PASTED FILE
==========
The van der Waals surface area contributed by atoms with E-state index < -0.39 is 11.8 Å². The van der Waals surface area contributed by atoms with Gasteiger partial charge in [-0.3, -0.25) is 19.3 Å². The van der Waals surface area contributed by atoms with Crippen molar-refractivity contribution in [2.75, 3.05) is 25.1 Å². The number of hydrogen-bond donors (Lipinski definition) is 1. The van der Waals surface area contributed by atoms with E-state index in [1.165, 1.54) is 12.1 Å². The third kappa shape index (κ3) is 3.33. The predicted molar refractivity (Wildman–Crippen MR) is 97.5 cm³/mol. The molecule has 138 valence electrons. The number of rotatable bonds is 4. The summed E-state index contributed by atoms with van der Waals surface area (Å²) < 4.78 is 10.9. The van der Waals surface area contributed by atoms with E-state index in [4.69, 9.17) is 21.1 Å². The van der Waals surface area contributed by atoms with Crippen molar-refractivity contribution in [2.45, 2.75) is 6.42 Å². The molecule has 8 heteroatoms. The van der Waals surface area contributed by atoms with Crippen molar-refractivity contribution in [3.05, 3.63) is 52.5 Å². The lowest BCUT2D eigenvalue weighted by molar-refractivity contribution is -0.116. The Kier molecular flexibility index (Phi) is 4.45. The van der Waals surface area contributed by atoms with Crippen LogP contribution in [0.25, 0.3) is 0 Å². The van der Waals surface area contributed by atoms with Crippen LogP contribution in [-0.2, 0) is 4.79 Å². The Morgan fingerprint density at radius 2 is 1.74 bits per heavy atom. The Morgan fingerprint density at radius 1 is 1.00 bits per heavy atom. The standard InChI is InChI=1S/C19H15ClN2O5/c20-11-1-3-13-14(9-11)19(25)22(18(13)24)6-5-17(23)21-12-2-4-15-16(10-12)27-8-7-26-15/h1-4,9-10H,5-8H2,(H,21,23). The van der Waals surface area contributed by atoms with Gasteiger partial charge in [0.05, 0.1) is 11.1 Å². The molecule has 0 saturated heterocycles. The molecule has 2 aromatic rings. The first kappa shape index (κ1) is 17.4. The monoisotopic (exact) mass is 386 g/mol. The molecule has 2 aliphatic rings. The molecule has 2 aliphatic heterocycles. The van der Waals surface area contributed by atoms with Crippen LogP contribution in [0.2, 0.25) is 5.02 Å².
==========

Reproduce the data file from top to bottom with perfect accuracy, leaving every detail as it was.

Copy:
The van der Waals surface area contributed by atoms with E-state index < -0.39 is 11.8 Å². The van der Waals surface area contributed by atoms with Gasteiger partial charge in [-0.3, -0.25) is 19.3 Å². The van der Waals surface area contributed by atoms with Crippen molar-refractivity contribution in [2.75, 3.05) is 25.1 Å². The number of hydrogen-bond donors (Lipinski definition) is 1. The van der Waals surface area contributed by atoms with E-state index in [1.165, 1.54) is 12.1 Å². The third kappa shape index (κ3) is 3.33. The predicted molar refractivity (Wildman–Crippen MR) is 97.5 cm³/mol. The molecule has 138 valence electrons. The number of rotatable bonds is 4. The summed E-state index contributed by atoms with van der Waals surface area (Å²) < 4.78 is 10.9. The van der Waals surface area contributed by atoms with E-state index in [4.69, 9.17) is 21.1 Å². The van der Waals surface area contributed by atoms with Crippen molar-refractivity contribution in [2.45, 2.75) is 6.42 Å². The molecule has 8 heteroatoms. The van der Waals surface area contributed by atoms with Crippen molar-refractivity contribution in [3.05, 3.63) is 52.5 Å². The lowest BCUT2D eigenvalue weighted by molar-refractivity contribution is -0.116. The Kier molecular flexibility index (Phi) is 4.45. The van der Waals surface area contributed by atoms with Crippen LogP contribution in [0.25, 0.3) is 0 Å². The van der Waals surface area contributed by atoms with Crippen LogP contribution in [-0.2, 0) is 4.79 Å². The Morgan fingerprint density at radius 2 is 1.74 bits per heavy atom. The Morgan fingerprint density at radius 1 is 1.00 bits per heavy atom. The standard InChI is InChI=1S/C19H15ClN2O5/c20-11-1-3-13-14(9-11)19(25)22(18(13)24)6-5-17(23)21-12-2-4-15-16(10-12)27-8-7-26-15/h1-4,9-10H,5-8H2,(H,21,23). The van der Waals surface area contributed by atoms with Gasteiger partial charge in [0.05, 0.1) is 11.1 Å². The molecule has 0 saturated heterocycles. The molecule has 2 aromatic rings. The first kappa shape index (κ1) is 17.4. The monoisotopic (exact) mass is 386 g/mol. The molecule has 2 aliphatic rings. The molecule has 2 aliphatic heterocycles. The van der Waals surface area contributed by atoms with Crippen LogP contribution in [0.2, 0.25) is 5.02 Å².